Carriage

Ran through paddyfields repainting your feet. The wind’s favourite sport was to enamour your forehead with numbness.
Left alone in the backyard you trespassed – robbery of jackfruit and cashew apples you failed to guess were liquor.
Grew up to be a burning torch of unfulfilled desires. Painting every city with slang ridden verses and slurred tongues.
Later at thirty-seven you picked up the telephone, at the other end was your brother’s son, unaware of his uncle.
A rare instance of you returning – mother – now about to be extinguished into a memoir; you were late (absent) again. You crossed fifty.
Met your nephew, finally; transferred your leftover age into his and said a prayer – his hair felt like the first time your fingers ran through paddyfields.
So many trains dispersed, alas, we stood at the station watching you depart,

and then all of a sudden we gasped when a fruit crate was unloaded.

carrying the scent
of lost years

…mango breeze

Strolling Through My Old Neighbourhood Without Expecting Anything

Air was dense as the soda maker
deposited trays, bottles calibrated, dates missing
expired like my mom’s old embraces, signalling onwards
a protected cow controlling traffic, mostly mismanaging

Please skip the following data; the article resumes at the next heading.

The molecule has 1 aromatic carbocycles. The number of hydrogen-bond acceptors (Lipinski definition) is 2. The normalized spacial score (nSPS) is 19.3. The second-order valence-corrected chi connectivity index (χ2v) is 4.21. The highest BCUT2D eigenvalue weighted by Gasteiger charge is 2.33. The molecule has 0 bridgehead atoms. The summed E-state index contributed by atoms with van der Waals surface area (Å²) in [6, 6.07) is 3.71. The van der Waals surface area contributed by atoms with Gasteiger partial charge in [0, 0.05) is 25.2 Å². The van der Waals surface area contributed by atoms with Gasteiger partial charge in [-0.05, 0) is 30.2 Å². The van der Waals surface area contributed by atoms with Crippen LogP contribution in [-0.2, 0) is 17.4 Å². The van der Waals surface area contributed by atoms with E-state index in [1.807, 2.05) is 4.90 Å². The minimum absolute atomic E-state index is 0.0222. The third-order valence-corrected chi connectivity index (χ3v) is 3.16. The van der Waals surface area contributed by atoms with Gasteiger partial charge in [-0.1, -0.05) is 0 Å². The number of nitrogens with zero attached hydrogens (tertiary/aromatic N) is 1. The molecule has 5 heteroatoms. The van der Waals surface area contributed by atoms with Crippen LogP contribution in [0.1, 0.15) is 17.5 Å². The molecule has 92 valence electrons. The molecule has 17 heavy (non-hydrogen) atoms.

mosque and temple collided
mutterings, quotes, chants, sayings, histories
the pouring of layered tea absolutely promising
a quiet two and a half minutes, bettered
by buttered bread and the incoming of fried eggs
a lady from nowhere with the voice of an old radio
releasing a flurry of preserved rants, madmen
laughing looking at alcoholics trying to pour
unfiltered water into a glass unwashed, traffic
lights becoming abstract videos over its curved face

Venturing on a nomad sans memory of puberty, matchstick
realised as a flaming excuse for killing a cigarette, bokeh
enhanced by moonlight and glow of oil lamps,
miscarriage of a meat seller’s bargain, a displayed brain,
liver, lungs, intestines and chops at the one eyed butcher,
lanterns hanging over a closing market contemplating
the night through barks and meows and bats flapping
figs dropping, overall

at winter’s death
old city
washed by noise

as

woke footsteps
print the street
– old traveller

while

a cockroach’s glance
carried by red sewers
meets a rat

elsewhere

phones scrolled
trap sad eyes
fingers cancelled

unaware the soda maker shuts shop, the Parsi restaurant
ageing alone into extinction releases a food blogger
I see my schoolteacher cross the street, but like last time
I digress and miss the chance to converse, ‘what a strange boy,
this loner,
he was always so
bad at being nice’

Afternoon

humid breath 

between the rain and I 

a steamed window

one kettle
brews a future sip
of both tea and mint

intoxicated, 



leafbird dashes

once grey air 

now flourescent green 


damp wood
-
quiet lungs
perfumed 
final monsoon